Style / Fashion

Berluti Celebrates 120 Years with Andy and Alessio

Berluti presents the reworked Alessandro shoe, the Alessio, and the new Andy loafer.

Oct 23, 2015 | By Patrick Chew


More than anything else, the Parisian house – Berluti – loves shoes. For over a century, it has designed and created multi-faceted shoes that can be worn with the most formal suits or the most subversive pair of jeans. There is a Berluti shoe for each man at every stage or occasion in his life.

At the heart of each Berluti shoe is one absolute requirement that its boot makers have passed down from generation to generation – feet should never hurt. It is an elegant yet complex statement, one that demands last makers, pattern makers, cutters, stitchers and no less than 250 operations, or “as many as for the construction of a cathedral,” as brand head Olga Berluti likes to say, to achieve.

It is perhaps this rich heritage and craftsmanship that has prompted popes and princes to don a pair of Berluti shoes at one point or another. Today, customers across the globe discover creations that epitomise the spirit of the Maison – a distinctive combination of boldness, imagination and classicism in everything from the patina of the leathers to the hang of the fabrics and deftness of the cut.

It is, therefore, a fitting nod to the heritage of the house in the year that it celebrates its 120th anniversary by revisiting iconic designs with the Alessio and Andy.


The Alessio

In 1895, Berluti’s founder, Alessandro Berluti, set out to defy the conventions of his time and invent his own unique signature. He created a seamless laced shoe made from a single piece of leather, which has since become an emblematic model – the Alessandro. Through its pure, natural shape and balanced volumes, the three-eyelet shoe brings together the quintessence of the House – elegance, culture, and wit.

The Alessio is a casual reworking of the iconic Alessandro design. The upper part of the shoe is cut from a single piece of leather without any panels, seams or inserts. This technical feat creates a flowing design with simple lines and muted patinated hues of tobacco, Rothko blue and vermilion. The distinct feature of the Alessio lies in its sole, which sees a supple high-tech material borrowed from the world of sports equipment and manufacturers in an interplay of quirky stripes of colours replacing the traditional leather sole. The tobacco patina is complemented with brick-coloured soles, the Rothko patina with green, and the vermillion patina with blue.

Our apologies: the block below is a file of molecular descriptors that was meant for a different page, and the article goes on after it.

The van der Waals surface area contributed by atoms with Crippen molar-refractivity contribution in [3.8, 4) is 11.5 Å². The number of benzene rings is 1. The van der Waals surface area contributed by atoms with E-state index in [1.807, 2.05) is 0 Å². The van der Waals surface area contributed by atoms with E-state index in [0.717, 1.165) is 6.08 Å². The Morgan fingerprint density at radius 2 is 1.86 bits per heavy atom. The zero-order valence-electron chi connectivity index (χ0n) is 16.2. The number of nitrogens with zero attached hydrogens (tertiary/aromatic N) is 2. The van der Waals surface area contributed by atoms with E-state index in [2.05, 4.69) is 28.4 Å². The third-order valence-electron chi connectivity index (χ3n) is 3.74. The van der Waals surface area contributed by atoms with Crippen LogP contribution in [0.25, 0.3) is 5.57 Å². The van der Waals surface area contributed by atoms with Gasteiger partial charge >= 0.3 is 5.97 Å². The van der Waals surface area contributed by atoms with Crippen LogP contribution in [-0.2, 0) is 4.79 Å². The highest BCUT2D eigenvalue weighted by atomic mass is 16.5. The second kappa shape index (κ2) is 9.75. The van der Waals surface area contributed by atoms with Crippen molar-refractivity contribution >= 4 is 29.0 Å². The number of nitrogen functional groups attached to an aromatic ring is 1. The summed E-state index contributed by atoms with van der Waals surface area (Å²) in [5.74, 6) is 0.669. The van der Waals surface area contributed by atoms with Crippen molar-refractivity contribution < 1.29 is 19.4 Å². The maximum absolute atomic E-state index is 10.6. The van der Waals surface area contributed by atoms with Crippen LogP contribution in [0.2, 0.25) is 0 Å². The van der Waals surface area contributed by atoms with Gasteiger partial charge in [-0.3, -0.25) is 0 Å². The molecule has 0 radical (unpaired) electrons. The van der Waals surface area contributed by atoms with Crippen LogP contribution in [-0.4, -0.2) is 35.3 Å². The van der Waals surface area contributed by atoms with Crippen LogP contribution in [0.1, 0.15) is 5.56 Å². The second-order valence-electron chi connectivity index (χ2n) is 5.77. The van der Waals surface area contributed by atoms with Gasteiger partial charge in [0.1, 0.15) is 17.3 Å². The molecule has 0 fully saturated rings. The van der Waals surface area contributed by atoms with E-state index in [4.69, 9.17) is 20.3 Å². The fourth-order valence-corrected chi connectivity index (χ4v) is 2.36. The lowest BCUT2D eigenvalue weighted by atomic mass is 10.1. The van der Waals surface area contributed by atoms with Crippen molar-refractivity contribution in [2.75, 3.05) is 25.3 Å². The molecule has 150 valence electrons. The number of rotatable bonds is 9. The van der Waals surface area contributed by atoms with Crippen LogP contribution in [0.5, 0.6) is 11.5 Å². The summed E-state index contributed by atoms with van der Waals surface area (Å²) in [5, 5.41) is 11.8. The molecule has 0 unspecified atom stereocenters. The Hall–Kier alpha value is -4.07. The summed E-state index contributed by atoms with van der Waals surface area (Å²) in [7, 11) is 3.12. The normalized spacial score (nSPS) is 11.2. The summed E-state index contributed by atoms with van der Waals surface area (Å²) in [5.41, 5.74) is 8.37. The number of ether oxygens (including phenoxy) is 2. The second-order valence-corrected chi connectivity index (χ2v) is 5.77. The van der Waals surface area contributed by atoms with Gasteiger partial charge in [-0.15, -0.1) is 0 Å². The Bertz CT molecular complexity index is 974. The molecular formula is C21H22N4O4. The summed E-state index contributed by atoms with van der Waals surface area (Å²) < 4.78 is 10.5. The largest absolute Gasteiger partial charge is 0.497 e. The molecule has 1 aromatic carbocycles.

The Andy Loafer

In 1962, Olga Berluti designed and created moccasins for Andy Warhol with leather from the hide of a defiant cow that liked rubbing against barbed wire. The resultant pair featured a broad scar across the upper of one of the two shoes. Warhol was bowled over by this surreal attitude and declared that he only wanted shoes made from the hides of defiant hides from then on. The Andy loafer was avant-garde in 1962 and looks completely contemporary today and remains a symbol of the brand’s visionary creativity.

Paying tribute to the Andy loafer, Berluti has launched the Variations Collection, comprising of six Venezia leather loafers with straps and aprons that are scarified, incised, and edge-stitched. Additionally, Berluti has released the Andy masque, which features a domino mask on the instep that stretches to embrace the foot right down to the sole – a stylistic and technical feat few has successfully mastered.

Story Credits

Text by Patrick Chew

Back to top